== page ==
Only a matter of months ago, the novel coronavirus disease was largely unheard of. Today, the highly contagious and impactful condition has spread to nearly every country around the globe, infecting millions, causing 41,736 deaths in the UK alone and leading to a global death toll in excess of 450,000 to date, while also placing the British healthcare system under significant strain.
And while the easing of lockdown restrictions and the phased reopening of the British economy holds fresh hope for the general public, top medical professionals, the NHS and health care organisations across the world remain cautious, working tirelessly to prepare for a possible second wave of coronavirus in the winter. For hospitals and healthcare providers, therefore, safeguarding the welfare of staff and preventing any further risk of coronavirus infection is a priority. Utilising optimum cleaning processes and new solutions can aid this ongoing challenge.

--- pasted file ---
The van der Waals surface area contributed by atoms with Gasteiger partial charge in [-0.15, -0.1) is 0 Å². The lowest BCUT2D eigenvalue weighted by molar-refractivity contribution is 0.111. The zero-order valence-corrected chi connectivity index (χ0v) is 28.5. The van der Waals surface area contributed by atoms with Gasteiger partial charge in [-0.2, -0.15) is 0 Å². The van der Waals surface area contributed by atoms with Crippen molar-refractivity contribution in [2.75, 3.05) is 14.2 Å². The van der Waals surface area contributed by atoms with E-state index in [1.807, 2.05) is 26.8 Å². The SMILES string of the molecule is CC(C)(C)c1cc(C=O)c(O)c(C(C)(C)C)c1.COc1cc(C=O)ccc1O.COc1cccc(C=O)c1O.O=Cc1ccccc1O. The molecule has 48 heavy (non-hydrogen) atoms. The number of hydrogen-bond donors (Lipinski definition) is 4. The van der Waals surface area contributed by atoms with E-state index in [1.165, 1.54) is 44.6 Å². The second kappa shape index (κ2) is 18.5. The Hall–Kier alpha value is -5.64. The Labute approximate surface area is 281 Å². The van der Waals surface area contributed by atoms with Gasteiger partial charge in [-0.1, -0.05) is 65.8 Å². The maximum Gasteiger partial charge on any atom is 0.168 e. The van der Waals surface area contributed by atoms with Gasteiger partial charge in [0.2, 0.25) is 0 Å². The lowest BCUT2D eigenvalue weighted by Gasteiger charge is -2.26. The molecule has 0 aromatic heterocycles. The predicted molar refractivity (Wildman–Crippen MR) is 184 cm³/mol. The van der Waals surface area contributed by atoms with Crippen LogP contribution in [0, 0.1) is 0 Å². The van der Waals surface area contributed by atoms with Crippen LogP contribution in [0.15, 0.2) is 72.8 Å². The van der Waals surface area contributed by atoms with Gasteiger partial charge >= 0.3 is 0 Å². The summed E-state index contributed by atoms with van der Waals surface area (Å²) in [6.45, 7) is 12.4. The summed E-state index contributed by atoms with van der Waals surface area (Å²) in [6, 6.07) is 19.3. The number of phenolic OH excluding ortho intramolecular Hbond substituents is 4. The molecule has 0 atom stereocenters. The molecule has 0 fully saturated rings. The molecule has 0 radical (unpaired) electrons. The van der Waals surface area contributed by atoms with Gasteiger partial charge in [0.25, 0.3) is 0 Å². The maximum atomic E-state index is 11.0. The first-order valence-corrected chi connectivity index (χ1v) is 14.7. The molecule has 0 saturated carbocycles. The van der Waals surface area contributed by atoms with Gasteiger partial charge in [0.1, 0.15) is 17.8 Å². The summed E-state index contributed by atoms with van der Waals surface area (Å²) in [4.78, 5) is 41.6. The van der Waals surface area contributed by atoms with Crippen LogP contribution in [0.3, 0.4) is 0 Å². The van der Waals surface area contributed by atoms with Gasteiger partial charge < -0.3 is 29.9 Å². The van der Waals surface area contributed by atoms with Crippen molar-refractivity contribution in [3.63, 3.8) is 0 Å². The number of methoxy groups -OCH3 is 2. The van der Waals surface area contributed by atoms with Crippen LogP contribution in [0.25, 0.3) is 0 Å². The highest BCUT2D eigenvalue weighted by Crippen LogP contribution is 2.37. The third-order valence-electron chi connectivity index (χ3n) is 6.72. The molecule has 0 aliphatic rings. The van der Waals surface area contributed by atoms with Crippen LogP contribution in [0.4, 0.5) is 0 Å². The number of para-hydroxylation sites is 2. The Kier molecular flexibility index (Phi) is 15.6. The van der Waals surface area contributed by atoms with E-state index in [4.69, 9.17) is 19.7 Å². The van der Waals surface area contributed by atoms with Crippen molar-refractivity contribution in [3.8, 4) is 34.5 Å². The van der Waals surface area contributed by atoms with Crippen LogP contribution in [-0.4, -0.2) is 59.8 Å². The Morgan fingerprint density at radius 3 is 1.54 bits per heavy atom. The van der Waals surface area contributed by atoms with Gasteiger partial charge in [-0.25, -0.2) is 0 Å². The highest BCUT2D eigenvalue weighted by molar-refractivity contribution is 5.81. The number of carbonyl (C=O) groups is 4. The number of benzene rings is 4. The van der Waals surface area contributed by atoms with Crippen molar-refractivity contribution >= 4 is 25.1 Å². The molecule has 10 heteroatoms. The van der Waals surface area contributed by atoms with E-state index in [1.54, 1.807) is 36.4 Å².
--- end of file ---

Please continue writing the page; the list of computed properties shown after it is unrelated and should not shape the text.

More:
Effective and efficient cleaning processes have always been an integral part of the modern healthcare environment – particularly when it comes to ‘high touch’ surfaces and floors – but as the very real threat of a renewed coronavirus outbreak emerge, it is likely to be one of the most practical solutions for seeking to limit the numbers of confirmed cases.
Indeed, the close and careful sanitisation of all touchpoints, floors and fittings, has now taken on a new meaning with the pandemic sweeping the globe, considerably adding to the already significant threat posed by the wide range of healthcare-associated infections (HCAIs) and Methicillin-resistant Staphylococcus aureus (MRSA).
Disposing of cross-contamination
Preventing cross-contamination – the process by which bacteria or other microorganisms are unintentionally transferred from one contaminant or object to another, with harmful effect – is a fundamental objective for any healthcare environment, be that hospital, care home, health centre or even GP surgery. However, it has assumed even greater significance with the higher risk of the spread of Covid-19.